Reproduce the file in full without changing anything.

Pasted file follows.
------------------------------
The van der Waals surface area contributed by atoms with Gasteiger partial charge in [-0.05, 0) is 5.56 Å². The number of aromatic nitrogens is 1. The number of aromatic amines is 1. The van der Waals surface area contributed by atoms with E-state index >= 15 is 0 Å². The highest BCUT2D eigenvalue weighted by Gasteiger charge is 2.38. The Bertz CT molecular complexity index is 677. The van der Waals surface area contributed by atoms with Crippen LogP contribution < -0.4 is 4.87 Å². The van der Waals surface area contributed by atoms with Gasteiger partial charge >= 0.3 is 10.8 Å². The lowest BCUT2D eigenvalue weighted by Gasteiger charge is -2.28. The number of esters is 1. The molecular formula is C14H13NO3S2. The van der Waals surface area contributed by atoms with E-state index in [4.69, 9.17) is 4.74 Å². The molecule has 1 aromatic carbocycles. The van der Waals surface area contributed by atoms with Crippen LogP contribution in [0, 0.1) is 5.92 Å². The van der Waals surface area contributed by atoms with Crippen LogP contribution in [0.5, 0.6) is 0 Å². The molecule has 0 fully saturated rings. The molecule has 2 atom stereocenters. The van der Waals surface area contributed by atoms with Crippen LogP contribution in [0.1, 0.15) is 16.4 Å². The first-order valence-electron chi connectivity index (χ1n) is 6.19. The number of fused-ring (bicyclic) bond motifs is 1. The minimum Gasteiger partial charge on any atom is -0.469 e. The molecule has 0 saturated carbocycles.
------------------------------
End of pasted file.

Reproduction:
The van der Waals surface area contributed by atoms with Gasteiger partial charge in [-0.05, 0) is 5.56 Å². The number of aromatic nitrogens is 1. The number of aromatic amines is 1. The van der Waals surface area contributed by atoms with E-state index >= 15 is 0 Å². The highest BCUT2D eigenvalue weighted by Gasteiger charge is 2.38. The Bertz CT molecular complexity index is 677. The van der Waals surface area contributed by atoms with Crippen LogP contribution < -0.4 is 4.87 Å². The van der Waals surface area contributed by atoms with Gasteiger partial charge >= 0.3 is 10.8 Å². The lowest BCUT2D eigenvalue weighted by Gasteiger charge is -2.28. The number of esters is 1. The molecular formula is C14H13NO3S2. The van der Waals surface area contributed by atoms with E-state index in [4.69, 9.17) is 4.74 Å². The molecule has 1 aromatic carbocycles. The van der Waals surface area contributed by atoms with Crippen LogP contribution in [0, 0.1) is 5.92 Å². The van der Waals surface area contributed by atoms with Crippen LogP contribution in [0.5, 0.6) is 0 Å². The molecule has 0 fully saturated rings. The molecule has 2 atom stereocenters. The van der Waals surface area contributed by atoms with Crippen LogP contribution in [0.1, 0.15) is 16.4 Å². The first-order valence-electron chi connectivity index (χ1n) is 6.19. The number of fused-ring (bicyclic) bond motifs is 1. The minimum Gasteiger partial charge on any atom is -0.469 e. The molecule has 0 saturated carbocycles.